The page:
The fear that lurks behind rape lies

HOURS of police manpower, pages of newsprint and considerable radio airtime was devoted to finding the men who allegedly dragged a 36-year-old woman off the streets in Ipswich and raped her in the grounds of St Margaret's Parish Church last week.

By Lisa Baxter

HOURS of police manpower, pages of newsprint and considerable radio airtime was devoted to finding the men who allegedly dragged a 36-year-old woman off the streets in Ipswich and raped her in the grounds of St Margaret's Parish Church last week.

High-profile media appeals to find the men who carried out an alleged double-rape in a churchyard near Ipswich town centre left women living in the area feeling vulnerable and scared, coming less than a year after a pensioner was raped by a stranger in nearby Cobbold Street.

Parishioners at St Margaret's Parish Church spoke of their horror, women living nearby told of their fear of walking alone in the area after the alleged attack and police and an organisation for victims issued safety warnings.

And then the "victim" admitted she had made the story up.

It was the third time in less than a year that police in the Ipswich area had abandoned a major rape inquiry after the alleged victim confessed to making a false claim. In all cases, police would have devoted considerable resources to the investigations with specially trained officers interviewing the complainant, scenes of crime officers conducting detailed searches of the alleged attack scenes and taking away potential evidence for analysis.

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"We would talk as early as possible to the victim," said police spokeswoman, Anna Woolnough, of the standard procedure for conducting a rape investigation. "Care is taken to ensure she gets appropriate aid and assistance. Our care and concern is for the victim. Usually a team of officers will be assigned to work on the case very quickly. An incident room will be set up, house-to-house inquiries will begin and media appeals will go out quickly because we have a duty to warn the public."

In spite of the string of false rape claims, detectives would continue to take any report of sexual assault as seriously as ever, she said. And Suffolk Police will continue to put out high profile media appeals as quickly as possible after the report of a rape in an effort to protect the public.

"Imagine a woman has come in and she's traumatised – she has to be treated with care and we have to take her claim seriously. What else can we do?" Mrs Woolnough added.

"It is really important that genuine victims of rape come forward," Mrs Woolnough stressed. "We want to reassure all women that we will take their claims seriously."

While those who lie to police and report attacks which have not happened could potentially face prosecution, none of the three who have cried wolf in the last year has been charged at this point in time.

But the number of people claiming to be a victim of major crime when they are not is "rare", she added.

Former Tory minister, Neil Hamilton, and his wife Christine, found themselves subjects of a major police inquiry last year when a trainee college lecturer claimed they, and another man, had sexually assaulted her.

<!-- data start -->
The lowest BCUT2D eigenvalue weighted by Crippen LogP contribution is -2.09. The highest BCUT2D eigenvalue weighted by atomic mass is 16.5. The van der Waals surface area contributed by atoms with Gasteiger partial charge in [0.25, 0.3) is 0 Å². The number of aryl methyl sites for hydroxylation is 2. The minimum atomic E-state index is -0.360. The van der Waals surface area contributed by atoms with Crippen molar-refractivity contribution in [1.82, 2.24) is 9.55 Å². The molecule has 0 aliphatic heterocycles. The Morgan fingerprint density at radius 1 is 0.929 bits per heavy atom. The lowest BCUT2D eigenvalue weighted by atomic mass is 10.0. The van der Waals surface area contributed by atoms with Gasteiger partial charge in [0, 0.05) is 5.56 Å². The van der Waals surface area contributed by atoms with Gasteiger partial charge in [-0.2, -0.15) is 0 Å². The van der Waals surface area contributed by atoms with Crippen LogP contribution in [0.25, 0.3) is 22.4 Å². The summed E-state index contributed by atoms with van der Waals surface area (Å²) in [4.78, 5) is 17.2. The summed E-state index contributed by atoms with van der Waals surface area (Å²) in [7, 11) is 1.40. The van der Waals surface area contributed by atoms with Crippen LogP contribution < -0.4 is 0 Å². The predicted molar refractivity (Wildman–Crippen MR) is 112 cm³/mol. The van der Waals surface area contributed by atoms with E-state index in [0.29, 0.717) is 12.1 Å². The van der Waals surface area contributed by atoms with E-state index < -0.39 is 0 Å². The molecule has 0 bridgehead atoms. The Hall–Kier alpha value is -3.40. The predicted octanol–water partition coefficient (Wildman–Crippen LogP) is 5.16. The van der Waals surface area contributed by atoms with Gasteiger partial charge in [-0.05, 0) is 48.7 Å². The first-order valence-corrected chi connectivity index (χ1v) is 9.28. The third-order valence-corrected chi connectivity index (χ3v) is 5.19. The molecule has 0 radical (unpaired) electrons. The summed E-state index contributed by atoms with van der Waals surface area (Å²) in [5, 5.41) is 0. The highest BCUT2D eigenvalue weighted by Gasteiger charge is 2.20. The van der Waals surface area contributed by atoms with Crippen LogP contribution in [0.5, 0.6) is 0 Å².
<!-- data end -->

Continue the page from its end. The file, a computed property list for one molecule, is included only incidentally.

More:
Nadine Milroy-Sloan, 28, dropped her legal right to anonymity as the alleged victim of a sex crime, to sell her story to a national newspaper. But police dropped the case after lengthy investigations traced a phone call to Mrs Hamilton's mobile phone which placed her and her husband 13 miles away at the time of the alleged sex assault. Weeks later, police announced that Barry Lehaney, the 61-year-old accused by Milroy-Sloan of rape, would not face any further action.

The investigation of such claims was likely to have taken considerable police resources and funds. The Hamiltons have since launched a libel action against their accuser.

A spokeswoman for Suffolk Rape Crisis said: "If someone is just wasting police time then I'd say action should be taken," but she added that those who falsely cried rape may have problems which need addressing in ways other than prosecution.

"There are two sides to it. It's easy for people to rush in and be angry for wasting police time. The police put a lot of time into [investigating] it."

Other than squandering finite police resources, crying wolf over rape was likely to have other, less obvious repercussions, she said.

"Whenever something like this is raised – and because it was so horrendous – people naturally are going to be very scared," the spokeswoman said on the feeling of fear instilled in women living in the area where the latest false victim claimed she had been attacked. "Some people will be angry that this happened," she said of the last week's false rape claim.

High profile reporting of the alleged double rape – in an attempt to bring witnesses forward – may have had a serious effect on past victims of sexual assault, bringing memories of what happened to them flooding back, the Rape Crisis spokeswoman said. "People who have gone through it must live through it all again but we haven't had calls from people who have been distressed about it. I'm sure that it has an effect on some victims," she added.

"If you have been a victim, it's all brought to the fore because it's in the papers.

"If there is anyone out there who is feeling down as a result, then give us a call on 01473 715333 between 7pm and 9pm on Mondays or Fridays."

Suffolk Police's Anna Woolnough said: "We would to remind people that stranger rape is a rare crime." People should feel safe when out and about in the county although "sensible precautions should always be taken" in terms of safety on the streets.